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This article was published 22/6/2018 (1436 days ago), so information in it may no longer be current.
It has been a long time coming, but upgrades to Transcona Stadium are coming to a close.
An opening ceremony was held on May 26 to kick off the annual baseball tournament held at the stadium.
"We thought it was a perfect weekend to honour Henri Constant, who has taken care of that field at Transcona Stadium for over three decades," said Dan Cox, president of Red River Valley Baseball. "We wanted to ensure his legacy is kept with that field."
Constant, who is retired and now lives in St. Boniface, was presented with a sign designating the field Henri Constant Field.
"The official naming has to go through committee, but we wanted to honour him and show him what the sign will look (if approved)," Cox said.
Over the past year, the grounds have received significant upgrades, thanks in large part to grants that total of $120,000 from Transcona’s land dedication reserve. All the fencing has been replaced, the infield fill has been replaced and releveled, dugouts have been expanded, and the old bleachers replaced.
"A lot of people miss the old ones, but this is very suitable for those who come to watch now," Cox said of the bleachers.
The iconic Transcona Stadium scoreboard building is in the process of being revamped. Cox said the roof has been replaced, painting is underway and the electrical is currently being upgraded.
Red River Valley Baseball covered half of the nearly $50,000 renovation to the building, with donations from Archambault Realty, Ventura Developments and Transcona BIZ, while a community incentive grant covered $23,000 of the cost.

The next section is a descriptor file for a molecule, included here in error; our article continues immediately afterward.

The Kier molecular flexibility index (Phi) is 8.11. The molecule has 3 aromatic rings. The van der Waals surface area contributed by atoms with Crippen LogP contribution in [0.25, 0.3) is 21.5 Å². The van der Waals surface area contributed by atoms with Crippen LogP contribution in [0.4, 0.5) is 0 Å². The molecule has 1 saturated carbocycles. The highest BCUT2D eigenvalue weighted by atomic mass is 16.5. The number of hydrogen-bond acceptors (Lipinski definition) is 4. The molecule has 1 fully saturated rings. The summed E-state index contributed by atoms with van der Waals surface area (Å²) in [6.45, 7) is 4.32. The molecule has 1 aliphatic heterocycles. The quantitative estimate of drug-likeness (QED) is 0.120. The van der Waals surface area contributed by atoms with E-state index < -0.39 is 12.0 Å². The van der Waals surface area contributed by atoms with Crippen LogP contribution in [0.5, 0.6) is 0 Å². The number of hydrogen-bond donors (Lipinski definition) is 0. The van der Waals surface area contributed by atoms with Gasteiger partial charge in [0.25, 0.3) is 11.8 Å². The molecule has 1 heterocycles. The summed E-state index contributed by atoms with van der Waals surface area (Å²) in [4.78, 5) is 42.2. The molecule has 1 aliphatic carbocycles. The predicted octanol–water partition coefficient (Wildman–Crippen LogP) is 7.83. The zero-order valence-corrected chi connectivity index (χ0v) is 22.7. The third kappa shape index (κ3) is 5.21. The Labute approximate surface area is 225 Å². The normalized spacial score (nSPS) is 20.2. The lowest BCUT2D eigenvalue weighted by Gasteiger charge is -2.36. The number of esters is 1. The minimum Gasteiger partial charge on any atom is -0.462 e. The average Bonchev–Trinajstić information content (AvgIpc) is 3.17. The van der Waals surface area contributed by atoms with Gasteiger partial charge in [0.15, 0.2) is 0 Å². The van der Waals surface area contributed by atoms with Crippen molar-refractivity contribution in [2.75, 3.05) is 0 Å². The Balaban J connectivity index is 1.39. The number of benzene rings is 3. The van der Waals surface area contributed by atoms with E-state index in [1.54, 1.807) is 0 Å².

The final piece of the puzzle is the conversion of the old bathroom building into a permanent storage building for the league.
"We have a few more things to be done but that’s for future discussion," said Cox, who envisions the stadium becoming a premiere facility, with batting cages and bullpens potentially added down the line.
"The improvements are great," he added. "It allows us to field more teams there, which is important because there’s not many fields for us that can fit AAA bantam players (14 to 15 year olds) in northeast Winnipeg."
Sheldon Birnie is a reporter/photographer for the Free Press Community Review. The author of Missing Like Teeth: An Oral History of Winnipeg Underground Rock (1990-2001), his writing has appeared in journals and online platforms across Canada, the U.S. and the U.K. A husband and father of two young children, Sheldon enjoys playing guitar and rec hockey when he can find the time. Email him at email@example.com Call him at 204-697-7112